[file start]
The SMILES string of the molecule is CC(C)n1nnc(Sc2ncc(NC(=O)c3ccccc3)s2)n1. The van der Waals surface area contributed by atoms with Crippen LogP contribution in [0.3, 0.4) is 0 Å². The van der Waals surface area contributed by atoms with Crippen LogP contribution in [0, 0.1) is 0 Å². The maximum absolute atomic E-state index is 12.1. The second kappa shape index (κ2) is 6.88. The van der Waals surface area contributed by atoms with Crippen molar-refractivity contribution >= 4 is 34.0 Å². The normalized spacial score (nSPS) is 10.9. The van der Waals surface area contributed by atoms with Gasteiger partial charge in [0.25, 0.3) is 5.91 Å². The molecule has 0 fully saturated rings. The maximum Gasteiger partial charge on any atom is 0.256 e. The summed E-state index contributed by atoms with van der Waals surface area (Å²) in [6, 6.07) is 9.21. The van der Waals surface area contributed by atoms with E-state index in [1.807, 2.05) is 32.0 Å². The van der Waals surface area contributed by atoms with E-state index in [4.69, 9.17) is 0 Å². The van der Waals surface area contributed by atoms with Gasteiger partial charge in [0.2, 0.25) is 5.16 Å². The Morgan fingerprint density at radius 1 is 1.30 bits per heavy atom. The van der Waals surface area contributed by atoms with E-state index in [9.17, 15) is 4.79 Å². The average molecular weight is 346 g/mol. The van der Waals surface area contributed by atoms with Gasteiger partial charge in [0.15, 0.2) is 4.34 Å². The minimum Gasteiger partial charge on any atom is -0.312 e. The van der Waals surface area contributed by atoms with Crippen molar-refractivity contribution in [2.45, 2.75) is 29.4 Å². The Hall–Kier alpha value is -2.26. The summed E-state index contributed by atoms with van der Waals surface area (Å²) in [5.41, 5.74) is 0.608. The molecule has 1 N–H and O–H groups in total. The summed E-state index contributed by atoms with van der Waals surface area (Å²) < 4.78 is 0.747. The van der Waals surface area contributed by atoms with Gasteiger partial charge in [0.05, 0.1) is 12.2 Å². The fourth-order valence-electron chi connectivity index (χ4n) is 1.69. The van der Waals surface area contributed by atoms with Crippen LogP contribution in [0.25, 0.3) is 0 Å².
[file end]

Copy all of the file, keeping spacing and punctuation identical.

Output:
The SMILES string of the molecule is CC(C)n1nnc(Sc2ncc(NC(=O)c3ccccc3)s2)n1. The van der Waals surface area contributed by atoms with Crippen LogP contribution in [0.3, 0.4) is 0 Å². The van der Waals surface area contributed by atoms with Crippen LogP contribution in [0, 0.1) is 0 Å². The maximum absolute atomic E-state index is 12.1. The second kappa shape index (κ2) is 6.88. The van der Waals surface area contributed by atoms with Crippen molar-refractivity contribution >= 4 is 34.0 Å². The normalized spacial score (nSPS) is 10.9. The van der Waals surface area contributed by atoms with Gasteiger partial charge in [0.25, 0.3) is 5.91 Å². The molecule has 0 fully saturated rings. The maximum Gasteiger partial charge on any atom is 0.256 e. The summed E-state index contributed by atoms with van der Waals surface area (Å²) in [6, 6.07) is 9.21. The van der Waals surface area contributed by atoms with E-state index in [1.807, 2.05) is 32.0 Å². The van der Waals surface area contributed by atoms with E-state index in [4.69, 9.17) is 0 Å². The van der Waals surface area contributed by atoms with Gasteiger partial charge in [0.2, 0.25) is 5.16 Å². The Morgan fingerprint density at radius 1 is 1.30 bits per heavy atom. The van der Waals surface area contributed by atoms with E-state index in [9.17, 15) is 4.79 Å². The average molecular weight is 346 g/mol. The van der Waals surface area contributed by atoms with Gasteiger partial charge in [0.15, 0.2) is 4.34 Å². The minimum Gasteiger partial charge on any atom is -0.312 e. The van der Waals surface area contributed by atoms with Crippen molar-refractivity contribution in [2.45, 2.75) is 29.4 Å². The Hall–Kier alpha value is -2.26. The summed E-state index contributed by atoms with van der Waals surface area (Å²) in [5.41, 5.74) is 0.608. The molecule has 1 N–H and O–H groups in total. The summed E-state index contributed by atoms with van der Waals surface area (Å²) < 4.78 is 0.747. The van der Waals surface area contributed by atoms with Gasteiger partial charge in [0.05, 0.1) is 12.2 Å². The fourth-order valence-electron chi connectivity index (χ4n) is 1.69. The van der Waals surface area contributed by atoms with Crippen LogP contribution in [0.25, 0.3) is 0 Å².